I print photos for a living. So I see all kinds of really cool, and very scary things. When I was first learning how to run rolls of film, I was handed a customer's large order and told "Go for it" and then the Lab Head went to lunch. I was excited! This was going to be great! This order would be... 15 rolls of film from the Las Vegas Porn Expo. Apparently the customer had a thing for really big, and fake boobs. Because, BOY did I see a lot of them!
There were worse things as well. We had a contract with the local police department, and I've signed several non-disclosure agreements (all of which have expired by now). I printed everything from drug bust confiscations (seriously people... if you're going to do illegal shit, don't take photos of it!) to car accidents. I had to throw up in between orders during a large animal abuse set that we printed, and had nightmares after doing rolls and rolls of film of kids on playgrounds that were taken from a sex offender.
I've also seen some truly hysterical stuff. People take photos of the absolute weirdest things. One customer had prints made of their trip to the Grand Canyon, and somehow missed that in the background of all of their family photos was this guy wearing a cape, and hot pink panties over his jeans. Seriously. They were sort of mortified when I pointed it out. Then I felt bad, because I was giggling the whole time.
I think the best though are the ones that believe they're outstanding photographers. And you'll know them, because they're the ones who will go out of their way to tell you that they are professionals. In their cases this usually means "I got paid $50 once to photograph my cousin's wedding because it was sort of a quick wedding, and there wasn't time to book a photographer, and I had just gotten a digital camera for Christmas 3 months earlier."
I can always tell the real pros from the wanna-bes. The pros never tell you they are a professional. They assume that you'll handle their photos as well as you're able, because you're a professional too. They're not printing at Walmart, or Costco for a reason. They're giving their work to you because you're not a teenager who got a 2 hour crash course in the machine; you've been doing this for years, and understand how it works.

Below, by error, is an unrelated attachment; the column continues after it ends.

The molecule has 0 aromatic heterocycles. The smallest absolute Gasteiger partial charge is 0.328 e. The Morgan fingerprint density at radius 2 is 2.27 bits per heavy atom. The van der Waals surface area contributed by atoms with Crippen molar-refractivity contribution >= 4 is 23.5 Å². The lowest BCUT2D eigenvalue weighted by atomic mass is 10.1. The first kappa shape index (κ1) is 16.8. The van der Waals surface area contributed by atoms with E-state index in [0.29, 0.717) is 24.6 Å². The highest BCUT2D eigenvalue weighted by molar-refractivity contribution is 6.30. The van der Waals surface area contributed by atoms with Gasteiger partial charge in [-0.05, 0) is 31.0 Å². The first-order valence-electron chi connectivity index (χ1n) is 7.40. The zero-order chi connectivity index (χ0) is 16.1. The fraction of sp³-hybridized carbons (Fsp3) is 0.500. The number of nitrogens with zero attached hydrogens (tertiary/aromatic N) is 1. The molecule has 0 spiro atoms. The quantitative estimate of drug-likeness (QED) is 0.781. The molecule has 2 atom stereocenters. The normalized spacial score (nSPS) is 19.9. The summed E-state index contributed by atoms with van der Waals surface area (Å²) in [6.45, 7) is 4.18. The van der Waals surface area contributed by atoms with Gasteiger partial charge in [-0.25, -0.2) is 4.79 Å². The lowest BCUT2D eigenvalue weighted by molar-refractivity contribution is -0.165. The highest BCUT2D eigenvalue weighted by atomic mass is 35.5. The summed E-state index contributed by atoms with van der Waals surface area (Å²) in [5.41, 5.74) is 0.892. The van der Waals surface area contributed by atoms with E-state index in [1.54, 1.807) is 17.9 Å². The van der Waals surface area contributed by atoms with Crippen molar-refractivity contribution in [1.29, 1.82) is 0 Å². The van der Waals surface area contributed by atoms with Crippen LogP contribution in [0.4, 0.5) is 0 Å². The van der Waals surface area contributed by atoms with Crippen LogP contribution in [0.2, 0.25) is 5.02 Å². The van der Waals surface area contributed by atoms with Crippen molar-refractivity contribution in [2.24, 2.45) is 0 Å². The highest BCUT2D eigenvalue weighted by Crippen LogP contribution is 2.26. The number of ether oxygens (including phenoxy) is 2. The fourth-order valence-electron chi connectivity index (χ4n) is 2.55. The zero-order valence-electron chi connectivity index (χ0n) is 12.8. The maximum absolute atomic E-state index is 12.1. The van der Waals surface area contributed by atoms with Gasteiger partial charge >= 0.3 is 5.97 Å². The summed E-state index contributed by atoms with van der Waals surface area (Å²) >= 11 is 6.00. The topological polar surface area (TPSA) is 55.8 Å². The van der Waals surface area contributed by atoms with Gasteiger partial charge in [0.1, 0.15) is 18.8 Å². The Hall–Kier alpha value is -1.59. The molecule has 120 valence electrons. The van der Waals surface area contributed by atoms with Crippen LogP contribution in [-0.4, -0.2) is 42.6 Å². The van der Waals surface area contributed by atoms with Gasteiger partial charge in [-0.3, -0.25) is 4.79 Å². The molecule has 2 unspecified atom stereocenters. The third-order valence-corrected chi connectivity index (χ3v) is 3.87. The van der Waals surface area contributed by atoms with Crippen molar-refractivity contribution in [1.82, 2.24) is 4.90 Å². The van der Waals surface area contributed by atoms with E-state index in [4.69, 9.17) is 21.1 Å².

The wanna-be will tell me all about how their process works, their artistic vision, and then warn me not to fuck it up. And I assure them that I will not. And it's true. Because they've probably already done all the damage I could ever possibly dream of doing themselves.
Over-exposed so there is no detail in any of the whites, under-exposed so badly that everything is a weird yellow when you try to lighten it.
The worst part is I have seen great stuff come through, by people who don't realise they're good at it. That always makes me sad. There is a lovely older lady who does some photos and she sells them for the benefit of a charity she works with. And she's really, really good. But she's very sweet about it. I don't think she realises how good she is.
My husband is also wonderful. But he actually closed up his wedding photography business last year and went back to school for computer systems admin after being under-sold repeatedly by these same wanna-bes that drive me so crazy.
Here's a photo from one of his weddings:
And here's one of my photos from a wedding we shot together.
No. I take really great pictures, my camera is just what I use to take them.
Then there are the photos that look like they were shot by a guy with a case of the detox shakes, and edited by a five year old in Picnik . Photos like this one that I borrowed off of Wedinator, because I would hate to get in trouble for posting one of the ones I've actually printed in my lab myself. In all fairness to this photo, it's likely that this was shot by a friend of their's and not their hired photographer, but I promise you the bargain-basement photographers that will shoot your whole wedding and reception for $300... this is usually what you'll get.
Next entry I will tell you about how I ended up living in London, England.